Gift Mtukwa

Pastor of the University Church of the Nazarene at Africa Nazarene University

As pastor of the University Church of the Nazarene at Africa Nazarene University (ANU) in Nairobi, Kenya, Gift Mtukwa receives visits from many people in the church and the surrounding community who hope the church will give them something. “Every Sunday I would leave the pulpit and people would say, ‘Pastor, I don’t have this, I don’t have that,’” he says.

He sees it as a mindset of dependence. His pastoral team, which includes three other part-time pastors, is trying to engender in the people the ability to solve their own problems and care for their own needs, and then mature to the point where they are oriented toward helping others.


Through Gift’s experiences with the culture of dependence around the church, he decided to study the theology of work for his PhD thesis. The thesis centres on 2 Thessalonians 3: 6-15, in which Paul says that people who do not work should not eat, and discourages idleness.

I’m asking the question, is there more to what Paul is saying than just to provide for themselves. What role does work play, what role does it play in his theology, in the life of the community of faith.

Gift observed that even when the church celebrates Communion, the bread and wine are products of human labour, which is brought before the Lord as an offering, and then shared among the people of God. “We are working because God has worked,” Gift said. “We know we spend a lot of our time at work. To an extent we have only concentrated on what it means to be the people of God when we have gathered, but what does it mean when it is Monday and we are going to work?”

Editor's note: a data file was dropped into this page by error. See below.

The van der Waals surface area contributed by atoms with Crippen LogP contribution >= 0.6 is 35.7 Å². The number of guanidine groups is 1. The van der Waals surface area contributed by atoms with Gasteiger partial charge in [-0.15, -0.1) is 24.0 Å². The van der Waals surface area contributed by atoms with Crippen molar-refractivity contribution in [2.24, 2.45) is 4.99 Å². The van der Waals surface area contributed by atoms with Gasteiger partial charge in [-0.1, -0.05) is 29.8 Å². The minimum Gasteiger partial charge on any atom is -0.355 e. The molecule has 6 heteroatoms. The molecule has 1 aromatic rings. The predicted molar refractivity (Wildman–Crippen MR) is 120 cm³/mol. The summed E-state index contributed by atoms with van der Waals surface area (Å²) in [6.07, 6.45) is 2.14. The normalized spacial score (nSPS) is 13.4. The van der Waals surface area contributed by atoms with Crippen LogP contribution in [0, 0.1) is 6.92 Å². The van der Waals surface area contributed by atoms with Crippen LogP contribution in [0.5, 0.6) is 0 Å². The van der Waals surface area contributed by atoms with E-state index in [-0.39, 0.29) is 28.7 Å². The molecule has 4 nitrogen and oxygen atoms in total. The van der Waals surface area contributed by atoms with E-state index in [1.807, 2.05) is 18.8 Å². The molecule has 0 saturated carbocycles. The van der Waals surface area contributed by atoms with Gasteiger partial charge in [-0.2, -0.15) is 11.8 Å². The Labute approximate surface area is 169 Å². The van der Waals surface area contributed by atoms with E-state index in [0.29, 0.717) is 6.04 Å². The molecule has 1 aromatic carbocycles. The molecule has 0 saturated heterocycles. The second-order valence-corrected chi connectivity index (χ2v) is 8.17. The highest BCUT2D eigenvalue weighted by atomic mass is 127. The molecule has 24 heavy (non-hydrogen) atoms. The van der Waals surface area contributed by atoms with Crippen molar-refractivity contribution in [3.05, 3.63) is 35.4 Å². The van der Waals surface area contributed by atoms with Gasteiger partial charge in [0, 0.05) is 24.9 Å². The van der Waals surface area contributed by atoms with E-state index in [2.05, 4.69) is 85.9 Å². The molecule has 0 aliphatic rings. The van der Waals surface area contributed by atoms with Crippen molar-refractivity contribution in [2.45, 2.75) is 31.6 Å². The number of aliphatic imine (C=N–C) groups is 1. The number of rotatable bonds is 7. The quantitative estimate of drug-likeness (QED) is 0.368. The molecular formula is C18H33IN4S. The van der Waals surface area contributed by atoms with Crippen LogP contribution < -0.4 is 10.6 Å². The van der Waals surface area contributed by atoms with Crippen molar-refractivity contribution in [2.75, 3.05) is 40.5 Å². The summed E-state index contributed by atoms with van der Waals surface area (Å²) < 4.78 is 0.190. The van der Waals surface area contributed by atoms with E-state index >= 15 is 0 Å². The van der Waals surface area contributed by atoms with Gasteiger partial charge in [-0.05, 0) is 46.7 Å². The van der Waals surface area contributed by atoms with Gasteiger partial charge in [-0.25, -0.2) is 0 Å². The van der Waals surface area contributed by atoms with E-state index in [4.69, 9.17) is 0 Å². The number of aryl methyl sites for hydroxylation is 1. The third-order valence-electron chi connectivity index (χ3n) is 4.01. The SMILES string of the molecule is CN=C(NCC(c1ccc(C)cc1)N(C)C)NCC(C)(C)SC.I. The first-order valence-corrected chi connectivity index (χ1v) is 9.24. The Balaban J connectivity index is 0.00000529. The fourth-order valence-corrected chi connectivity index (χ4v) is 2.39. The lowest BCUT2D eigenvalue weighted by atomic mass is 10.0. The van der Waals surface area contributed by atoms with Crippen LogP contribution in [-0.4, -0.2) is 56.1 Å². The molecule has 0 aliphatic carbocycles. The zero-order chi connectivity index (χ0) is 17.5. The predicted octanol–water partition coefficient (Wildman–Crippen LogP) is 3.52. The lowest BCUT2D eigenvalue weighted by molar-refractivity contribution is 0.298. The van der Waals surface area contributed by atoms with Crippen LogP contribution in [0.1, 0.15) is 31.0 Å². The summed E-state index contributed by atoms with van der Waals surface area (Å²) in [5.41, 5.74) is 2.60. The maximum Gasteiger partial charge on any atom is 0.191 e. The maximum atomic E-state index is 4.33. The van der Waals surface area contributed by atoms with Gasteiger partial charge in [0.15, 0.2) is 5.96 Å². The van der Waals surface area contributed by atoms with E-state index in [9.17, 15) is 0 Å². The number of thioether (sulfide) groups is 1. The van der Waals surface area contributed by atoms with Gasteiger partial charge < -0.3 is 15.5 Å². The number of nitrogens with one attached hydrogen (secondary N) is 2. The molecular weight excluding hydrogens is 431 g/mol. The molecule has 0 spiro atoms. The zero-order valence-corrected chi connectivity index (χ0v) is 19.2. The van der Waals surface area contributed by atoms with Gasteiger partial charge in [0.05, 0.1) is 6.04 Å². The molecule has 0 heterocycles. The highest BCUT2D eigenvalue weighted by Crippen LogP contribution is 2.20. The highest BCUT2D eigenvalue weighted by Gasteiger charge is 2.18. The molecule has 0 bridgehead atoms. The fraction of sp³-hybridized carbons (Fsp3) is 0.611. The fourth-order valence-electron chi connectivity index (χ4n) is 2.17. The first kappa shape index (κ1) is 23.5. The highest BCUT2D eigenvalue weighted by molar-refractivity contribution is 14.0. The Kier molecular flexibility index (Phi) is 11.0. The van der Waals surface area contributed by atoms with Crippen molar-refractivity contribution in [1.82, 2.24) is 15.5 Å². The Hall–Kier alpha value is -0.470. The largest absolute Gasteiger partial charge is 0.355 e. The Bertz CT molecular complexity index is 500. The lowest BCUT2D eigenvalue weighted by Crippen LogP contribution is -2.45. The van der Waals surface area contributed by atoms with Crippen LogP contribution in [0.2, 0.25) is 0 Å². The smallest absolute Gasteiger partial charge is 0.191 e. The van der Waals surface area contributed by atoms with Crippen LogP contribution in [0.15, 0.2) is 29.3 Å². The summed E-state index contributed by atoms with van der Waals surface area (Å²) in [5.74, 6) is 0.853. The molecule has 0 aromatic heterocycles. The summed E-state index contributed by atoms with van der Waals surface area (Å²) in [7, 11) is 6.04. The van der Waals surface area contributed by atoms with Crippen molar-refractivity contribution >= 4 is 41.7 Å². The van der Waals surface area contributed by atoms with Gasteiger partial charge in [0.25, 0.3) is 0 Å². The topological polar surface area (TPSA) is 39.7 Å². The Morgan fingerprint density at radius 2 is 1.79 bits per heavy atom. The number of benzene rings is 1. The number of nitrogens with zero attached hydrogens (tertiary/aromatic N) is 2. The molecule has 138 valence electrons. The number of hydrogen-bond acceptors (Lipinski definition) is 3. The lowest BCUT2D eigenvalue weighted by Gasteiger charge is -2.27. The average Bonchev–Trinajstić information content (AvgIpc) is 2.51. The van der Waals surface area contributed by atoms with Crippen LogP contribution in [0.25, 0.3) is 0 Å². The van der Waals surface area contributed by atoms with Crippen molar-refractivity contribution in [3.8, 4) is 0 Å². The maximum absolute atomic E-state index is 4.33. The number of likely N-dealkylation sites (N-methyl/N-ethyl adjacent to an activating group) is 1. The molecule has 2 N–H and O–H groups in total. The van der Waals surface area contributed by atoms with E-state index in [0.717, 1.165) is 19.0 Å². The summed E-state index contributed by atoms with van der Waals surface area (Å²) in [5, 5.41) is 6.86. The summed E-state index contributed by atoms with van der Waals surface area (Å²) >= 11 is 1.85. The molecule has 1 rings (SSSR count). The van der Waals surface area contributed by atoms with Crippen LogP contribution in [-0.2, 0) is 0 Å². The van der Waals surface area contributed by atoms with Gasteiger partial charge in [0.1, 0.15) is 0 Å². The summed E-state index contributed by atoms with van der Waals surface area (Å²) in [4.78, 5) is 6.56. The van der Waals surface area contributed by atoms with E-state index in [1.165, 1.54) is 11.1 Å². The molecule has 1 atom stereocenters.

Gift’s journey

Originally from Zimbabwe, Gift felt a call to ministry after he found Christ as a young adult. He then moved to Kenya to pursue his bachelor’s degree in Theology at Africa Nazarene University in 2002 and graduated in 2005, continuing with an MA in Religion.

In 2008, he was part of a team to plant the church at ANU for the surrounding community. There were chapel services held at the campus when school was in session, but when the students were gone on breaks, there was no church body for the community. Gift serves as the lead pastor of the congregation which averages close to 200 people for worship.

He also joined the ANU faculty as a lecturer in the religion department in 2007.

In 2012, he enrolled at Nazarene Theological College, Manchester (NTC) for an MA in Theology and Biblical Studies, which helped him adjust to the British educational system. Soon after he began his PhD. Solid, well-grounded theological education is critical to the future of the church in Africa, he says. That’s his motivation for teaching and studying in higher education.

“If the church is actually growing in Africa as the missiologists say, my question is what kind of Christianity will that be? Is it going to be biblical Christianity or something else?”

Gift says that syncretism is a problem in Africa – people mix different pagan rituals and beliefs with the gospel. There are also cults which have taken root and deceived many. Gift knows these dangers personally. As a new believer, he went out into his city looking to buy his first Bible. He found a bookseller peddling Bibles, and he bought one and began studying it fervently. Then a Christian friend saw it and explained that it was a Watchtower Bible, published by the Jehovah’s Witnesses. Thankfully his friend went and found him a Christian Bible to study.

I want people to embrace biblical Christianity rather than Christianity mixed with traditional beliefs that are not centred on the Bible. I want to train people to read the Bible and to teach it to their communities, and have their lives changed and those that they teach as well.